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published on June 21, 2019 - 12:33 PM
Written by Gabriel Dillard

Ahson Haider started volunteering for Camp Kesem Fresno State in 2016, not long after his mother died from brain cancer.

The club, led by university student volunteers, helps support children, ages 5 to 18, through and beyond a parent’s cancer diagnosis.

“It resonated with me, and I felt it was a perfect match,” Haider said. “I became a counselor and these kids, they blow your mind away — how inspiring they are. It was a life-changing moment for me. It helped inspire me, what I wanted to do with my career.”

Haider graduated in May with a degree in sociology and plans to go to medical school. He’s wrapping up his last summer as a Camp Kesem volunteer. This year, he served as volunteer coordinator recruiting and training 40 new counselors.

The camp volunteers are among thousands of Fresno state students, faculty and staff that provided more than 1.4 million hours of public service during the 2018-19 academic year, according to the Service Impact on the Community Report by the Jan and Bud Richter Center for Community Engagement and Service-Learning at Fresno State.

The estimated economic impact of these hours, provided by more than 40 university programs and initiatives, is more than $42 million based on calculations from the Independent Sector, a national nonpartisan network of nonprofit and philanthropic organizations and professionals. The 2018 value of an hour of volunteer time in California was $29.95, according to the network.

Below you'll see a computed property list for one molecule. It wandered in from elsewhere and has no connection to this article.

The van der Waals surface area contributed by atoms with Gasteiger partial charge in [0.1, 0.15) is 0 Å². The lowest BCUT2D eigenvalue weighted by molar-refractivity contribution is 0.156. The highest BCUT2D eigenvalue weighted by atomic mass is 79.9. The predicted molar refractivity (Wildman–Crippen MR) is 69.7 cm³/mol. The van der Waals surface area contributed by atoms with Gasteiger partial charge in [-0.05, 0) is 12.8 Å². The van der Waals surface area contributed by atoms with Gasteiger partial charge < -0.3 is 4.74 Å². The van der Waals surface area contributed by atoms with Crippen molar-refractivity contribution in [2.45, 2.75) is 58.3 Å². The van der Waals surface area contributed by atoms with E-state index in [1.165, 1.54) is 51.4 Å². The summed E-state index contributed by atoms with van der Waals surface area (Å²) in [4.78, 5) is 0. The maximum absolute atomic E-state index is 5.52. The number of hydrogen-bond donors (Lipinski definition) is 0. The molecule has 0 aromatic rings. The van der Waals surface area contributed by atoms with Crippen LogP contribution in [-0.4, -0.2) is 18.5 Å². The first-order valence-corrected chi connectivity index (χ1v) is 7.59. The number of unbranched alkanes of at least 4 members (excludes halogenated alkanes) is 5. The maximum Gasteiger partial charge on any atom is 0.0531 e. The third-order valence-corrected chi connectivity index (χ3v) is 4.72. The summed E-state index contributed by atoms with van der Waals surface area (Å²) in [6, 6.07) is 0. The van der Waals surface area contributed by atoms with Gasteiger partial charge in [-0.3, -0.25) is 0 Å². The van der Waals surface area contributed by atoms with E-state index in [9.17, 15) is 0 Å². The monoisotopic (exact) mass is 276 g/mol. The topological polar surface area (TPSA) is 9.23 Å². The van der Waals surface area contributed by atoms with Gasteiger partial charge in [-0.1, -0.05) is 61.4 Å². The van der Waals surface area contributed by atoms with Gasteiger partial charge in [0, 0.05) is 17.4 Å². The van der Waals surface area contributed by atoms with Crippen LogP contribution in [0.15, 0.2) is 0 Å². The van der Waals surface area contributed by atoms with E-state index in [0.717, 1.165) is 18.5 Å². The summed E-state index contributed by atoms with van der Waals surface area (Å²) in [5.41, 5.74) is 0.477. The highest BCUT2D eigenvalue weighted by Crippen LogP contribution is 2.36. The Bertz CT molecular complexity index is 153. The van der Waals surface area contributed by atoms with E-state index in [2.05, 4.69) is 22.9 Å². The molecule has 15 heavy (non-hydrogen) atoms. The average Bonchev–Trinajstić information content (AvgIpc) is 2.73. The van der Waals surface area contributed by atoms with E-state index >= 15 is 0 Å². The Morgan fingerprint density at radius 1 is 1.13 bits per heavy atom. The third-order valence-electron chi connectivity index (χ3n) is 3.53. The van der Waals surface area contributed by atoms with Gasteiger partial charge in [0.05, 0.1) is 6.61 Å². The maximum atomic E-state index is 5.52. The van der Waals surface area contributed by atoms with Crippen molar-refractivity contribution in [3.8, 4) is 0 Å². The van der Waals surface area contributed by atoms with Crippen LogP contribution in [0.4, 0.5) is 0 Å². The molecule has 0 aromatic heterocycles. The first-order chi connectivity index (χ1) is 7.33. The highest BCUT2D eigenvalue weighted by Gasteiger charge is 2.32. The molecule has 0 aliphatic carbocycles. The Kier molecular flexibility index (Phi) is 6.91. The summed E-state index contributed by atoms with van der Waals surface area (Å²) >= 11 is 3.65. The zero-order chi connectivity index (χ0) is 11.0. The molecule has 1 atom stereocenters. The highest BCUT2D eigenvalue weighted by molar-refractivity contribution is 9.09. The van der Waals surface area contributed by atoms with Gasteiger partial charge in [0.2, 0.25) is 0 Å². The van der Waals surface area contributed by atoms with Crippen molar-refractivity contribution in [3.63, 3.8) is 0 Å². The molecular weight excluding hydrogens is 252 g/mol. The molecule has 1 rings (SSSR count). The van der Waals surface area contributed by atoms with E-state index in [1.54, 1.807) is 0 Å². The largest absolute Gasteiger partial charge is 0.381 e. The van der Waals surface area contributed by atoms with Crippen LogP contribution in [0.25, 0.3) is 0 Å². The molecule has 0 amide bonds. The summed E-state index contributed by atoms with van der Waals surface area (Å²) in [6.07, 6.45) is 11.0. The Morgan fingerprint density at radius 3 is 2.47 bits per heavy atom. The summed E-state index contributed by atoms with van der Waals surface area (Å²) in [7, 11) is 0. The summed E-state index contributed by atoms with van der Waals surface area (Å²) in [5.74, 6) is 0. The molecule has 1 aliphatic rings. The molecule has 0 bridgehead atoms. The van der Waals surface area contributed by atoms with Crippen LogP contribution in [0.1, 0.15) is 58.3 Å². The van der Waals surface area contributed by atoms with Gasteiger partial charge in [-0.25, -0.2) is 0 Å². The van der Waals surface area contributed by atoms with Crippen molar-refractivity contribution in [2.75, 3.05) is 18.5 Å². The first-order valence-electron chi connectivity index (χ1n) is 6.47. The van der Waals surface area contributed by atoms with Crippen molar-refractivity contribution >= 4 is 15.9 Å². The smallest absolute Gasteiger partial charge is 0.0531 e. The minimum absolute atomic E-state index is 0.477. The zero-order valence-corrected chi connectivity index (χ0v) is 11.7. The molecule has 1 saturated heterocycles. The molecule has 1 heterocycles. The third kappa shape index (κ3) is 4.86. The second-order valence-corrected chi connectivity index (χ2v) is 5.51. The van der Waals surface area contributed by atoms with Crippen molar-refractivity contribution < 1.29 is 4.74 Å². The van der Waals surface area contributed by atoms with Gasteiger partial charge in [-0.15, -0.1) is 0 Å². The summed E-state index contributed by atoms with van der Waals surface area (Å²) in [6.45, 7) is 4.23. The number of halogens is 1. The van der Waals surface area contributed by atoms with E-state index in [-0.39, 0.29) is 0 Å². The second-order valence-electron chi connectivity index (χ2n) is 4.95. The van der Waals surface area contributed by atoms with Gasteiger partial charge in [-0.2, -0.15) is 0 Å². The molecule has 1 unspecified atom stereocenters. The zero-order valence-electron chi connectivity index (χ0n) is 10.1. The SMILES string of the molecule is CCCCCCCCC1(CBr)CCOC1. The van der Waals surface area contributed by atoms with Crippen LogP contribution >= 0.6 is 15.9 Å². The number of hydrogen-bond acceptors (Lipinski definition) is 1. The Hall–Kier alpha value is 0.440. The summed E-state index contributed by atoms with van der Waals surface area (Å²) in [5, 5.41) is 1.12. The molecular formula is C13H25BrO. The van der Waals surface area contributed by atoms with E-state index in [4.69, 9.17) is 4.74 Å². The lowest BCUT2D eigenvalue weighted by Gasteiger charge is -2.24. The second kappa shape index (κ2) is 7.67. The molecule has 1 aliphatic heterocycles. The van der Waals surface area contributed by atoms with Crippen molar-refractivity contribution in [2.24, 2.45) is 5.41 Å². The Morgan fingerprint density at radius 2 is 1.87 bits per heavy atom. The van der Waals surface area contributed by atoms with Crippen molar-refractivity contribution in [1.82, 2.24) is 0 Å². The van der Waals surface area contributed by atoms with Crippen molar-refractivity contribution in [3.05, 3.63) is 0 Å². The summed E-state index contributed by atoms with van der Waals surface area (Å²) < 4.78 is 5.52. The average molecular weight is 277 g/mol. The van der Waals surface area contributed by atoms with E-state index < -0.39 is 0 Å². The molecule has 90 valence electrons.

“As amazing as these statistics are, they mask the true value of the University’s service programs; providing meaningful learning and development and opportunities for our students, and providing impactful service to our community,” said Chris Fiorentino, director of the Richter Center.

The Richter Center is responsible for coordinating the University’s community engagement and service-learning efforts. They work closely with other Fresno State programs and departments also involved in community engagements, and partners with around 200 community benefit organizations across the Central Valley.


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